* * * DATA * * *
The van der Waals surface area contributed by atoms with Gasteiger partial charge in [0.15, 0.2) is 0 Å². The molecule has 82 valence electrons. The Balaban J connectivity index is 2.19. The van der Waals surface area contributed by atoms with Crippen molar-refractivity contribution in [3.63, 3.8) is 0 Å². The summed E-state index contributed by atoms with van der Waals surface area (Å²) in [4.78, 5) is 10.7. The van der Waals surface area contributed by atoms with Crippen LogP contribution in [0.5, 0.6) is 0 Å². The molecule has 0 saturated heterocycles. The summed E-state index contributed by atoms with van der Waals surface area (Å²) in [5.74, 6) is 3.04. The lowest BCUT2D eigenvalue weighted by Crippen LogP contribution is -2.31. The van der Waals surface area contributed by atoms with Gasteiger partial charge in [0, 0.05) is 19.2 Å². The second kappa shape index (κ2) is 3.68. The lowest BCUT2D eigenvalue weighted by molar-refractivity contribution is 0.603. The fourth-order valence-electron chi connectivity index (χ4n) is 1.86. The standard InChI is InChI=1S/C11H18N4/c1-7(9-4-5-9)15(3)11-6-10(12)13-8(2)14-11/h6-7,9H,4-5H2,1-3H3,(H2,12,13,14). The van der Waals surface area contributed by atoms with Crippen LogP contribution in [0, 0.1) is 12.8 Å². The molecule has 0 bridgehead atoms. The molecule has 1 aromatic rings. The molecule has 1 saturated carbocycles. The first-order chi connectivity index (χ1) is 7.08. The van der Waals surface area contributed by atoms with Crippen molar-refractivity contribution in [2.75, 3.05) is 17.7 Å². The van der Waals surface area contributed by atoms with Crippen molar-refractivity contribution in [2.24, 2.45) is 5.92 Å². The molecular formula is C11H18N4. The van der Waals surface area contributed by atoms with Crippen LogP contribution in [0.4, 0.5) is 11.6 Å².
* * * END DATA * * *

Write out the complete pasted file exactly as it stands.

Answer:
The van der Waals surface area contributed by atoms with Gasteiger partial charge in [0.15, 0.2) is 0 Å². The molecule has 82 valence electrons. The Balaban J connectivity index is 2.19. The van der Waals surface area contributed by atoms with Crippen molar-refractivity contribution in [3.63, 3.8) is 0 Å². The summed E-state index contributed by atoms with van der Waals surface area (Å²) in [4.78, 5) is 10.7. The van der Waals surface area contributed by atoms with Crippen LogP contribution in [0.5, 0.6) is 0 Å². The molecule has 0 saturated heterocycles. The summed E-state index contributed by atoms with van der Waals surface area (Å²) in [5.74, 6) is 3.04. The lowest BCUT2D eigenvalue weighted by Crippen LogP contribution is -2.31. The van der Waals surface area contributed by atoms with Gasteiger partial charge in [0, 0.05) is 19.2 Å². The second kappa shape index (κ2) is 3.68. The lowest BCUT2D eigenvalue weighted by molar-refractivity contribution is 0.603. The fourth-order valence-electron chi connectivity index (χ4n) is 1.86. The standard InChI is InChI=1S/C11H18N4/c1-7(9-4-5-9)15(3)11-6-10(12)13-8(2)14-11/h6-7,9H,4-5H2,1-3H3,(H2,12,13,14). The van der Waals surface area contributed by atoms with Crippen LogP contribution in [0, 0.1) is 12.8 Å². The molecule has 0 bridgehead atoms. The molecule has 1 aromatic rings. The molecule has 1 saturated carbocycles. The first-order chi connectivity index (χ1) is 7.08. The van der Waals surface area contributed by atoms with Crippen molar-refractivity contribution in [2.75, 3.05) is 17.7 Å². The van der Waals surface area contributed by atoms with Crippen molar-refractivity contribution in [2.24, 2.45) is 5.92 Å². The molecular formula is C11H18N4. The van der Waals surface area contributed by atoms with Crippen LogP contribution in [0.4, 0.5) is 11.6 Å².